By the way, if you make a slit along one side of a straw for about 1 cm, you can slip that end inside a second straw to make a deeper note. People seem to find something very funny about the noise you get from about four straws linked together, but I can't think why . . .

Back to the question

This file is, first created on August 19, 1997. Last recorded revision (well I get lazy and forget sometimes!) was on July 11, 2001.
Worried about copyright? You need to go look at my fine print . Well, maybe you don't after you read the next paragraph, but do it anyhow . . . because if you go there and look around, you will find out what other activiies there are in this series, if you came here through a back door.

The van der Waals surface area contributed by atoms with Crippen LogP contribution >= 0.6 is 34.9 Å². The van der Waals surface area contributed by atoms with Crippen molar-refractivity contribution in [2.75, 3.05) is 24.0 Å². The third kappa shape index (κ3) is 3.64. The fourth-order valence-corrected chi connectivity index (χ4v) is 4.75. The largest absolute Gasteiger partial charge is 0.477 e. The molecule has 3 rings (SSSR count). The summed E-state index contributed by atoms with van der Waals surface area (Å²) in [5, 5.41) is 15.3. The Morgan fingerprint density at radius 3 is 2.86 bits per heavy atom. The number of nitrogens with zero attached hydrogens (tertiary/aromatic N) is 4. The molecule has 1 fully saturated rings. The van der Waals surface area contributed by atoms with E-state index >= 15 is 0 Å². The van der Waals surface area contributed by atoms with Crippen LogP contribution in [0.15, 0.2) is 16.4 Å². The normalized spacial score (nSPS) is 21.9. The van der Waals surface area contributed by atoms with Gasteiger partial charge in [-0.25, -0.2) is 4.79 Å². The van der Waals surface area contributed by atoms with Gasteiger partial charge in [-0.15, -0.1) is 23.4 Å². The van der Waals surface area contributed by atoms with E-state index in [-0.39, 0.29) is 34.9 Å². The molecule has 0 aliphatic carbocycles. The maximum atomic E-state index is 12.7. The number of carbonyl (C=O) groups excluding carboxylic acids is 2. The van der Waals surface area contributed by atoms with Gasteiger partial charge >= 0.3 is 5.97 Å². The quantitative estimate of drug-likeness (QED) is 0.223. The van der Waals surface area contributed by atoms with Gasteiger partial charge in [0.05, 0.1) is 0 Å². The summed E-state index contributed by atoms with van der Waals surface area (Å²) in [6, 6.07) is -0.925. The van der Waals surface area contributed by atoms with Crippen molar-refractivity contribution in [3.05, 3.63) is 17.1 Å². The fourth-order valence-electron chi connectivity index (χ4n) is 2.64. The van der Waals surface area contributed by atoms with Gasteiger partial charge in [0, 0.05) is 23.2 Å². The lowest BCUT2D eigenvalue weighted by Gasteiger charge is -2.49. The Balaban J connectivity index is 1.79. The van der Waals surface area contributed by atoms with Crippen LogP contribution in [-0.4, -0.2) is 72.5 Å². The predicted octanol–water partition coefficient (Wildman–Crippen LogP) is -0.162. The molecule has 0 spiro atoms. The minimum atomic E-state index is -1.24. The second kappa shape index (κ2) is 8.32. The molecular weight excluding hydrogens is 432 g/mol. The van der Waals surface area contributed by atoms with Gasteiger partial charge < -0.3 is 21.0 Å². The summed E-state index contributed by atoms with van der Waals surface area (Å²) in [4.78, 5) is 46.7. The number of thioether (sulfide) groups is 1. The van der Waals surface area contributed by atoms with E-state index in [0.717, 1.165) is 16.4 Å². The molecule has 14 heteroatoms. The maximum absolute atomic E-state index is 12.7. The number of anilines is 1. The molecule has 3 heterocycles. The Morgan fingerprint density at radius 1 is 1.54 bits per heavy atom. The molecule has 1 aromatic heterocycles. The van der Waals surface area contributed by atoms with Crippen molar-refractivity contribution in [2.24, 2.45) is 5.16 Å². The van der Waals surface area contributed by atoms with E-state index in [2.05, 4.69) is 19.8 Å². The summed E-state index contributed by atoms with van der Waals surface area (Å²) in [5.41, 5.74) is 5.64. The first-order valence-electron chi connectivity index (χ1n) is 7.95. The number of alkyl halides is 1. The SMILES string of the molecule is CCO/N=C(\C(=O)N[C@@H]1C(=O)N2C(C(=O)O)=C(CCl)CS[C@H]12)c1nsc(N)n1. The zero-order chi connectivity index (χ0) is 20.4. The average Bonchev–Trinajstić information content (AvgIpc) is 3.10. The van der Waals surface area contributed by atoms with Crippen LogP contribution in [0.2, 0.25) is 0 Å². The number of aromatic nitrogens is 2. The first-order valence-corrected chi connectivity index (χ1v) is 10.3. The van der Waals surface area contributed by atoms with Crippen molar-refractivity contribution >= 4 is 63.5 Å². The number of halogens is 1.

©The author of this work is Peter Macinnis -- , who asserts his sole right to the product as it is packaged here, recognising that many of the ideas are common. Any non-profit educational or home use is completely acceptable without let or hindrance. Copies of this whole file or site may be made and stored or printed for personal or educational use. The work used here derives from on-going research and development which will one day lead to a book on brain food ideas.
This site had 219,000 hits on the index page from 1999 to January 2007 and an unknown number on other pages. In January 2007, a combined counter was placed on all of the pages, counting page hits which now total